(Cover picture courtesy of Eat, Run, Read.)
In A Game of Thrones, George R. R. Martin has created a genuine masterpiece, bringing together the best the genre has to offer. Mystery, intrigue, romance, and adventure fill the pages of the first volume in an epic series sure to delight fantasy fans everywhere.
In a land where summers can last decades and winters a lifetime, trouble is brewing. The cold is returning, and in the frozen wastes to the North of Winterfell, sinister and supernatural forces are massing beyond the kingdom’s protective Wall. At the center of the conflict lie the Starks of Winterfell, a family as harsh and unyielding as the land they were born to. Sweeping from a land of brutal cold to a distant summertime kingdom of epicurean plenty, here is a tale of lords and ladies, soldiers and sorcerers, assassins and bastards, who come together in a time of grim omens. Amid plots and counterplots, tragedy and betrayal, victory and terror, the fate of the Starks, their allies, and their enemies hangs perilously in the balance, as each endeavors to win that deadliest of conflicts: the game of thrones.
So, here we are again: I’m about to tackle another incredibly famous book. Only this time there’s now an even more popular television series based on it. And I’ve already watched up to the most current episode of the show while reading A Game of Thrones. This will be interesting, won’t it? As always, one must ask if the book is as good as its hype.
In a way it is, and in a way it isn’t.
I say that in a way A Game of Thrones doesn’t live up to its hype is because for an avid fantasy reader like me there is no way it could ever live up to such ridiculous hype. Not even Harry Potter could live up to all of that hype. And that’s perfectly okay. It’s still a good book and I’ll try to look at it objectively, disregarding the fact that I’ve watched the television series as well.
George R. R. Martin jumps between quite a few points of view during the course of his epic novel, but I wouldn’t say that it got confusing at any point. Mostly the characters don’t retell the same thing another character covered and it does move events along quite quickly for a fantasy novel. The tales of the Starks and the Lannisters are fascinating and I love how we get to see both sides of the story, as well as the great subplot with Daenerys Targaryen, one of two remaining descendants of the last king. Daenerys is a personal favourite, but Tyrion Lannister and Sansa Stark are close runners up.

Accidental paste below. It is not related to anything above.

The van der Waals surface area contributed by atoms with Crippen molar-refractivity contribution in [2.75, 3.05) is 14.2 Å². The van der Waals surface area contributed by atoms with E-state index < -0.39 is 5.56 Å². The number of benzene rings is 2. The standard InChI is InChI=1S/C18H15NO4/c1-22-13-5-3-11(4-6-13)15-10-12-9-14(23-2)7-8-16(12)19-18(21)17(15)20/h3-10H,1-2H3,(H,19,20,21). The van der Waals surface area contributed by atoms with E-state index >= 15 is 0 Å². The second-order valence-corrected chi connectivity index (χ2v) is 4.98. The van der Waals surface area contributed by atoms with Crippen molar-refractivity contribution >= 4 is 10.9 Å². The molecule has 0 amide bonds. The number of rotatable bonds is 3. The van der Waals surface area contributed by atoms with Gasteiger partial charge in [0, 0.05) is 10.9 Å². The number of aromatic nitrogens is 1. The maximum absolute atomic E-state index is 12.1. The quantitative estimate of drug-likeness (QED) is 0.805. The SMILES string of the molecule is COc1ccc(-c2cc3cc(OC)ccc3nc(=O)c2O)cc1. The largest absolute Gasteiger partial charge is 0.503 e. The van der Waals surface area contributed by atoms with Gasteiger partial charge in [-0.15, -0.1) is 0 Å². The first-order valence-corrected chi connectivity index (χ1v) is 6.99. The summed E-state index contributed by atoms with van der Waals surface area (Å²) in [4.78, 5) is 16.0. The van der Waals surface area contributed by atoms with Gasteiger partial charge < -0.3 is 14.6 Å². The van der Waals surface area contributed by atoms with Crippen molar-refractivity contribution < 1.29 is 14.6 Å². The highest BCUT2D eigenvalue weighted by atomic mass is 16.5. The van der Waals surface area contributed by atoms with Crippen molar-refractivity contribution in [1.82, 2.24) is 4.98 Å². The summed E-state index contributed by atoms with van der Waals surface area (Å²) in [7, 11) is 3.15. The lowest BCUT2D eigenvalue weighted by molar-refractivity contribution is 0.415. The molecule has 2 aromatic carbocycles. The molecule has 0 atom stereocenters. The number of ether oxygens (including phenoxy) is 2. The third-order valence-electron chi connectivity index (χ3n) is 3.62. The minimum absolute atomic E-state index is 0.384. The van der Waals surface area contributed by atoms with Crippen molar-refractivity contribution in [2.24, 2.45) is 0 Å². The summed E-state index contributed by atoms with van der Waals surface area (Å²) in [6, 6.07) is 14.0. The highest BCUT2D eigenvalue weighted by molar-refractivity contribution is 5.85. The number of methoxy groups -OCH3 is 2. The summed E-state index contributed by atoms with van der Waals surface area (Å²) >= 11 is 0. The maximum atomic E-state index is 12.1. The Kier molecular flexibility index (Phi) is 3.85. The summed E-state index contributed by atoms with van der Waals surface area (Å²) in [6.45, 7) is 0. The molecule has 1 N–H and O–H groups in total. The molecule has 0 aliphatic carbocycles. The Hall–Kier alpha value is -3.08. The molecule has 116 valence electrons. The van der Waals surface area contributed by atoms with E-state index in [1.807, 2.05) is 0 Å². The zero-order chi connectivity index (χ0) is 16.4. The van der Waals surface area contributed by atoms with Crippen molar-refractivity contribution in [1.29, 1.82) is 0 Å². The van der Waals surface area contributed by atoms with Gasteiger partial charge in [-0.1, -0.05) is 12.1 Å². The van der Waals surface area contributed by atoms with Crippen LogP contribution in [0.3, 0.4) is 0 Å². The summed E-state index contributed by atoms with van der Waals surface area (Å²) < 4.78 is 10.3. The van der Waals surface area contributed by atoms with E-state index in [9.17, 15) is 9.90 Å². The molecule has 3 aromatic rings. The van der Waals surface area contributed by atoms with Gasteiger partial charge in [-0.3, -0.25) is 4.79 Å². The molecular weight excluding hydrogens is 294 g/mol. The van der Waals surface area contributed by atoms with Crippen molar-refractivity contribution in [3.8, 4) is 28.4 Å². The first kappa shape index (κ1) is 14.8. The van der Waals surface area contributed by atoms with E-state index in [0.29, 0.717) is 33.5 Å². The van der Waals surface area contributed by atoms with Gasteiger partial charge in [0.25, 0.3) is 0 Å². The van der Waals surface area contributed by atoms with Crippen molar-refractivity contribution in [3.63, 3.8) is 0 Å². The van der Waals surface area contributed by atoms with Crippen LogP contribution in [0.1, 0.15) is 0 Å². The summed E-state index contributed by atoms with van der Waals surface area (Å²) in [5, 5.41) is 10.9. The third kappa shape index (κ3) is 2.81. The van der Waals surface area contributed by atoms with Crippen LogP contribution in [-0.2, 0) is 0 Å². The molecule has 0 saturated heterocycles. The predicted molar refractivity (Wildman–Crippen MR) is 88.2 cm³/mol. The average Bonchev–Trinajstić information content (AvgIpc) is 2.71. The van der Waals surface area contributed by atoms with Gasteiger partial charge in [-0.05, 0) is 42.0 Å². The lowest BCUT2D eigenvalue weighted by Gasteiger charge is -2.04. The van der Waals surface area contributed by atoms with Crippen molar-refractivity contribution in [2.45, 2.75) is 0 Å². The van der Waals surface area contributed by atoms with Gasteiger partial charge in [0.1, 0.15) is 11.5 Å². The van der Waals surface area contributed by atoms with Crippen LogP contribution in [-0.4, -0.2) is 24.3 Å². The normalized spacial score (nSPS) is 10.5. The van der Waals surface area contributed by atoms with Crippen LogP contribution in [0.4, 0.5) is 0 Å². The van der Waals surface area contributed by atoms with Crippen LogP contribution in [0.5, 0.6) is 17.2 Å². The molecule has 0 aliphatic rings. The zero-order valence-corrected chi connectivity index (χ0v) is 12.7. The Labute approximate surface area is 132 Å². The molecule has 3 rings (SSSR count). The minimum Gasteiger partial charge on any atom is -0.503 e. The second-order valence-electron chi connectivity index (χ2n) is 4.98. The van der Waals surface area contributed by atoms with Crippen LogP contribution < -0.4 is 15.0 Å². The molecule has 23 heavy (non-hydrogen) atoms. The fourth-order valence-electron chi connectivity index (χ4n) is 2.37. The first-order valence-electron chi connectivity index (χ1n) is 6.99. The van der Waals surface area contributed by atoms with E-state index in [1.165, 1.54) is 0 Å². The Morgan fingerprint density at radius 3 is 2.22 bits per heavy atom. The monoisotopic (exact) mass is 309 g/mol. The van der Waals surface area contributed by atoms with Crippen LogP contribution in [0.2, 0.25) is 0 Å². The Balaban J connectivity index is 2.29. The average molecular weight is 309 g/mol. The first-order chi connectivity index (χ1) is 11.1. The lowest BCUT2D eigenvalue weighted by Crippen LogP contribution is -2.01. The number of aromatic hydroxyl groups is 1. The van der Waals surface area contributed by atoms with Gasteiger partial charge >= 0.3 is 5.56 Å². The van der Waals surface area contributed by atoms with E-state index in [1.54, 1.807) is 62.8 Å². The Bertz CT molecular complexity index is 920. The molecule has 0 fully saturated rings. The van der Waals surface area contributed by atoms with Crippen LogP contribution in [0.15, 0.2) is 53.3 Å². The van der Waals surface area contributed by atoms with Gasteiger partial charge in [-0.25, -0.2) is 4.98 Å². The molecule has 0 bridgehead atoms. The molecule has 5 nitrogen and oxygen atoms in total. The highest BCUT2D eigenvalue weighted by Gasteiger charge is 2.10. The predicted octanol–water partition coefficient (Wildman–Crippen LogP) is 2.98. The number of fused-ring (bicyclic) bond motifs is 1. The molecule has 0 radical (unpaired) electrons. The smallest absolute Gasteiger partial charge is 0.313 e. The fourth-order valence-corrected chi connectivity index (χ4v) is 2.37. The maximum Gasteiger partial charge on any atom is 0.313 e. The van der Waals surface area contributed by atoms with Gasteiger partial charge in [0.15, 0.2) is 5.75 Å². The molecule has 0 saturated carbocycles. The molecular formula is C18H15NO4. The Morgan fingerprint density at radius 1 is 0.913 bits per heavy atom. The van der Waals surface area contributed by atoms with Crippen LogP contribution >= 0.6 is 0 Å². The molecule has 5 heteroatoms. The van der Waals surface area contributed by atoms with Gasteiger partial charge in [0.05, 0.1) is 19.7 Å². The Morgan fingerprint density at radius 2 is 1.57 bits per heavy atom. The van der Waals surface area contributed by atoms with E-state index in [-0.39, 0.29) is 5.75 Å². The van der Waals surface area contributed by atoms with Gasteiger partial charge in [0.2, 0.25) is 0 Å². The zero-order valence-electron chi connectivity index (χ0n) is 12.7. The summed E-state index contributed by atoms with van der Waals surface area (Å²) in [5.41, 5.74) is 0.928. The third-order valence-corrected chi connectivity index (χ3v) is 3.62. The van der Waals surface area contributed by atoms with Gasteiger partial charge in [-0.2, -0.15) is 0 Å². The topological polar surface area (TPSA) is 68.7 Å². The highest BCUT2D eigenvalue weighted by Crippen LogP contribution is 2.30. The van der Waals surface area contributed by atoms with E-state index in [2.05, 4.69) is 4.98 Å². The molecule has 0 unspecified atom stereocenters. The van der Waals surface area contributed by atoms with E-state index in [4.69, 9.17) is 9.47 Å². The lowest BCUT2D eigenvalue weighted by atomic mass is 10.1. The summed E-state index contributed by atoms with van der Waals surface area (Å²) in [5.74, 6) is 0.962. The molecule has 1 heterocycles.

The thing I love about A Game of Thrones is that we get to see what drives pretty much every character. Not all characters are sympathetic in the traditional sense (Joffrey), but some of them like Cersei are oddly sympathetic. It might just be me but I feel sorry for her being forced into a marriage with a man who would always love a dead girl even though she loved him in the beginning. Robert never even gave her a chance. Characters like Sansa who seem annoying in the beginning actually acquire depth throughout the story and even minor characters are well fleshed out. There are the sort of girl power characters like Arya, but I like Sansa more because she’s a product of the culture she was raised in. In short, she was raised to be the definition of a ‘lady’ and that’s who she is in the beginning.
Westeros isn’t exactly the most unique fantasy world I’ve ever encountered because it’s based on Britain yet again. You can easily draw comparisons between Hadrian’s Wall and the Wall, the barbaric tribes, the brutal ruling classes, etc. However, I wouldn’t say it’s completely cliché partly because the concept of ever changing seasons like summers or winters that last for years is intriguing. The different lands in Westeros are interesting as well as the lands across the Narrow Sea.
So would I recommend A Game of Thrones? Absolutely! Would I call it the greatest fantasy novel I’ve ever read or ever will read? No.
I give this book 4.5/5 stars.